Syria: U.N. Aid Convoy Attacked After Fragile Ceasefire Ends

White Helmets after Syria aid convoy attack
A member of the Syrian Civil Defense, or White Helmets, displays U.N.-marked material at the site of alleged strikes against an aid convoy near the town of Urum al-Kubra, September 19. Syria Civil Defense

Hopes of a lasting truce in Syria continued to collapse late Monday after an aid convoy was targeted in airstrikes near the northern city of Aleppo, killing at least 12 people, mostly aid workers, according to activists.

The U.N. confirmed that the Syrian Red Crescent convoy, which it had supported, was hit in airstrikes near the town of Urm al-Kubra in the Aleppo region. The global body said that 18 of 31 lorries were struck, as well as a Red Crescent warehouse, despite its planned deliveries to 78,000 people.

It came just hours after a fragile ceasefire came to an end Monday with no sign of an extension and amid accusations of truce violations by both the Syrian regime, with its ally Russia, and opposition rebel groups.

The Syrian Civil Defense released footage of the aftermath of the strike, with an aid worker showing the destruction at what he says is the warehouse of the Syrian Crescent, an aid organization.

"The regime helicopter target this place with four barrels," said the civil defense worker.

"The U.N. refugee agency," he continues, holding up goods from one of the destroyed Syrian Crescent trucks. "This is full of blankets from the U.N. refugee agency. You see, pampers, as aid, from the U.N…. to be distributed to the people, to the displaced."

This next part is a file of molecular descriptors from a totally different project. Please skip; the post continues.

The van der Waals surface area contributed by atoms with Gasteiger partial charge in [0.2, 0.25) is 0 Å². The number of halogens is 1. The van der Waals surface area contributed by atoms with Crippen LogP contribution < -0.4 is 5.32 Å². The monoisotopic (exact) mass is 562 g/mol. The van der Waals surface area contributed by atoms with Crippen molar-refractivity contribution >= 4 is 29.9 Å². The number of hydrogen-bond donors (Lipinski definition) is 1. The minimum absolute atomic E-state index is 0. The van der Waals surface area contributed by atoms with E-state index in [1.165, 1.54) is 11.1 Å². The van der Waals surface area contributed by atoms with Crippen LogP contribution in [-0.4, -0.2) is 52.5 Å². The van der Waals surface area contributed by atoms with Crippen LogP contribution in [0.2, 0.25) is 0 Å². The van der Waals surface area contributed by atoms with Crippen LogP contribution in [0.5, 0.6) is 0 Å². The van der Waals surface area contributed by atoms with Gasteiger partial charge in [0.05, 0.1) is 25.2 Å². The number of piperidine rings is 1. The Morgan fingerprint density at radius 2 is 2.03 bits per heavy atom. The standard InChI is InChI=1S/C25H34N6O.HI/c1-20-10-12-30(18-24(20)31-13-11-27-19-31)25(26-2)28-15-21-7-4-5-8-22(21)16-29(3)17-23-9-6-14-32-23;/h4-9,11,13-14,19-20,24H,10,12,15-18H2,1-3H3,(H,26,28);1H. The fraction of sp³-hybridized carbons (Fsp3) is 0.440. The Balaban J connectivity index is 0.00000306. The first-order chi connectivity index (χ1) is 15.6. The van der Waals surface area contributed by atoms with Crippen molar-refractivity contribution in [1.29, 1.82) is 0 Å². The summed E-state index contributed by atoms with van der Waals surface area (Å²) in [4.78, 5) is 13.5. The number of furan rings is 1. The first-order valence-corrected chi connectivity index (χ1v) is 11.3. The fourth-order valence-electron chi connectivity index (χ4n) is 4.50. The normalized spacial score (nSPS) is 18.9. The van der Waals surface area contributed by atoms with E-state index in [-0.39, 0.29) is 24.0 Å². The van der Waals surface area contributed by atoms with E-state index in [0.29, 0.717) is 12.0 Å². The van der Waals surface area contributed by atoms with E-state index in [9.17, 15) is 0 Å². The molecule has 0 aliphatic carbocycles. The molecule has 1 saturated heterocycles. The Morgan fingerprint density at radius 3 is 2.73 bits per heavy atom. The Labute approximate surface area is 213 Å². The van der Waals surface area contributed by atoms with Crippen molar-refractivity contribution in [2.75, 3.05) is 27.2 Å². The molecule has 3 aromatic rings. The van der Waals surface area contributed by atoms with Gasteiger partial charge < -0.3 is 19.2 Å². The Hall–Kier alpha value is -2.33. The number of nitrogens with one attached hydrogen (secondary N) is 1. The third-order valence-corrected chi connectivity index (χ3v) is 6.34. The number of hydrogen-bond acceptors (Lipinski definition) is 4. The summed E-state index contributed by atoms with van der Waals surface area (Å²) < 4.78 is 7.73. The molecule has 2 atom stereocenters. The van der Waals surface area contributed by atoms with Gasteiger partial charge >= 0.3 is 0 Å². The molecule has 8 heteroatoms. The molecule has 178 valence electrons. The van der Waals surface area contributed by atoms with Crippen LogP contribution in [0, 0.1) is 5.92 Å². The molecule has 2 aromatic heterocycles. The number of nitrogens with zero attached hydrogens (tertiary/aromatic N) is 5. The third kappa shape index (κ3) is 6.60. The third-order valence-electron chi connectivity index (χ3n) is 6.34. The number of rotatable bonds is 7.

No side has claimed responsibility for the attack, but the Syrian regime's air force and the Russian air force have targeted the area previously, while the U.S.-led coalition also operates in the region. The U.K.-based monitoring group The Syrian Observatory for Human Rights (SOHR) said that Damascus or Moscow were responsible for the strikes.

The U.S. condemned the attack and appeared to point the finger of responsibility at both parties.

"The destination of this convoy was known to the Syrian regime and the Russian Federation," State Department spokesman John Kirby said.

"And yet these aid workers were killed in their attempt to provide relief to the Syrian people," he added.

The U.N.'s aid chief Stephen O'Brien called the incident a "callous attack" that could be viewed as a war crime if shown to be a deliberate targeting of aid workers attempting to help civilians, while Staffan de Mistura, United Nations Special Envoy for Syria, also condemned the air raid.

"Our outrage at this attack is enormous… The convoy was the outcome of a long process of permission and preparations to assist isolated civilians," he said.

Both Russia and the Syrian regime had said that opposition rebels, which they both refer to as "terrorists," had not complied with the ceasefire agreement, forcing their hand in several attacks during the seven-day "regime of calm." Both also condemned the U.S.-led air coalition for killing dozens of Syrian soldiers Saturday in strikes that Washington said were an accident, mistaking them for Islamic State militant group (ISIS) fighters.